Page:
Line of Duty Deaths are not the Cost of Doing Business

APD is one of the many agencies throughout the country to participate in the Below 100 initiative. Started in April 2010, Below 100 is a nonprofit organization with the mission to reduce law enforcement line of duty deaths to below 100 for the first time since 1944. Below 100 developed from a statement and evolved into the program it is today. Speaking with fellow officers, Major Travis Yates of the Tulsa Police Department said, “If we would just slow down, wear our seatbelts and clear intersections, we could get our line of duty deaths to Below 100 a year.”

Since 2008, 364 officers have died in line of duty car accidents. 63 officers died motorcycle crashes.

Below 100 works to influence law enforcement culture by providing training and raising awareness to identify leading causes and current trends in preventable line of duty deaths and injuries. Below 100 classes are designed to inspire officers to get involved in officer safety. The materials speak to the backstories of case studies and address how to implement safety changes. Instructors, like Williams, receive additional hours of training.

John Bennett, Below 100 Secretary, explained that Below 100’s training isn’t teaching officers new information. The training focuses on changing the perspective of what they already know. “We need to change the culture. Cops hate change, but also hate the way things are,” said Bennett.

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Officers who have taken Below 100 training have communicated behavioral changes because of what they learned. Bennett shared that there have been cases where that change saved the officer’s life.

Part of eliminating preventable line of duty deaths is EVOC training. Bennett explained the importance of EVOC training in reaching the Below 100 goal. “You’re learning how the patrol car handles at higher speeds. How easy it is to lose control. You learn that when speed goes up, reaction time and survivability go down. EVOC training helps officers understand what happens to the brain under just a little bit of stress. It helps to understand that shift from thinking to reacting,” said Bennett.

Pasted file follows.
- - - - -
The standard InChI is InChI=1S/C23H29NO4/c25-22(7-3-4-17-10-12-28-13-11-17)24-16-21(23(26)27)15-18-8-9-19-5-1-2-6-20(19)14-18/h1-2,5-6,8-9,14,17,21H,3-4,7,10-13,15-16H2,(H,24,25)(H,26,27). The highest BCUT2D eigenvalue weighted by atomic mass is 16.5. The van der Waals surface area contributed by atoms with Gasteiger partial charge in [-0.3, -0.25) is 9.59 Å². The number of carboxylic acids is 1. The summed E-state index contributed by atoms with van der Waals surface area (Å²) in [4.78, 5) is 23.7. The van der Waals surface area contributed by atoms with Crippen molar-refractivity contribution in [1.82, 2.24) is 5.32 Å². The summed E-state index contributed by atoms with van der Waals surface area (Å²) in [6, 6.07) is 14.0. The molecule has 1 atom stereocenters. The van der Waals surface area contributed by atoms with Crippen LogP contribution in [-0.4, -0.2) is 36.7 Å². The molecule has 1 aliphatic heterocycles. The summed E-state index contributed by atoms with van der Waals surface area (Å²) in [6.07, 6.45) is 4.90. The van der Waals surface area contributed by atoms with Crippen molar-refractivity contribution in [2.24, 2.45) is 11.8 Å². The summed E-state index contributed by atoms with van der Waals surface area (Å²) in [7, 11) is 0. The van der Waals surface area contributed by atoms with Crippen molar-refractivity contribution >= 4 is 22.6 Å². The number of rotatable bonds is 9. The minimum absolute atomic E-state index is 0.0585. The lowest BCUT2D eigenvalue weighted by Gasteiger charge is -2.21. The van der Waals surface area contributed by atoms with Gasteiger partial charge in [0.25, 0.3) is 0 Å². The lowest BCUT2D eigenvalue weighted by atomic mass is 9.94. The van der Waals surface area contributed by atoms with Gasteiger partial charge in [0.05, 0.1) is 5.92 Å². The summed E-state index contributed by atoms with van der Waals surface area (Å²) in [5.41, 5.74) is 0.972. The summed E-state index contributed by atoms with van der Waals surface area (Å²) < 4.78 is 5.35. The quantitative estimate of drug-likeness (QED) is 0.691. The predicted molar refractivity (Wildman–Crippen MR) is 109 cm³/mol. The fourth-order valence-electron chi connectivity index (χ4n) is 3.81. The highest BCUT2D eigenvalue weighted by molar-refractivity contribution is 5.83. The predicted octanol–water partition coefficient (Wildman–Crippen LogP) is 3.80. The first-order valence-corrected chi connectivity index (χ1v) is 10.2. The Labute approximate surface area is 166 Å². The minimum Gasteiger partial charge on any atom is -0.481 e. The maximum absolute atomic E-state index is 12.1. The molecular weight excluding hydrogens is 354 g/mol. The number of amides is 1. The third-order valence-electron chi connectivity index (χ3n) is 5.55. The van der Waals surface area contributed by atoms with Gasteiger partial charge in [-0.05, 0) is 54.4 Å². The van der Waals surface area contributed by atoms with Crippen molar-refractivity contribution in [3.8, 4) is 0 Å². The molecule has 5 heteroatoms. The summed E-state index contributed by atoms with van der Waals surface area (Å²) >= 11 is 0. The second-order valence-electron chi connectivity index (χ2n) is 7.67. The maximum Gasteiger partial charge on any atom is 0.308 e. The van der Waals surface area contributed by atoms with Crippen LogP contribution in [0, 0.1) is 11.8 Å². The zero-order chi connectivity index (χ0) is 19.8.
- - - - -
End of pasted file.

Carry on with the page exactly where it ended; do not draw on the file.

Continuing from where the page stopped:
Remembering What’s Important Now

Officers were continually reminded throughout training that ‘you’re no help if you don’t get there.’ The Below 100 tenet of What’s Important Now (WIN) helps officers focus on being present in that moment. Having proper situational awareness ensures officers make informed decisions, putting civilian and officer safety first.

If an officer is going so fast that they’re in front of their sirens, their focus is likely on the call and not their surroundings. This lack of attention can result in a fatality accident, as recently happened with a Pennsylvania State Police officer responding to a call.

“The absolute most important thing is to get to the call safely. If you crash, not only do you not get to the call, but you’ve created a secondary emergency that takes from resources,” explained Bennett.

Beyond just motor-vehicle skills, EVOC training engages and fine-tunes officers’ decision-making. The knowledge and skills learned make EVOC training an invaluable tool for citizen and officer safety. APD’s EVOC training benefits not only the department but all of Auburn.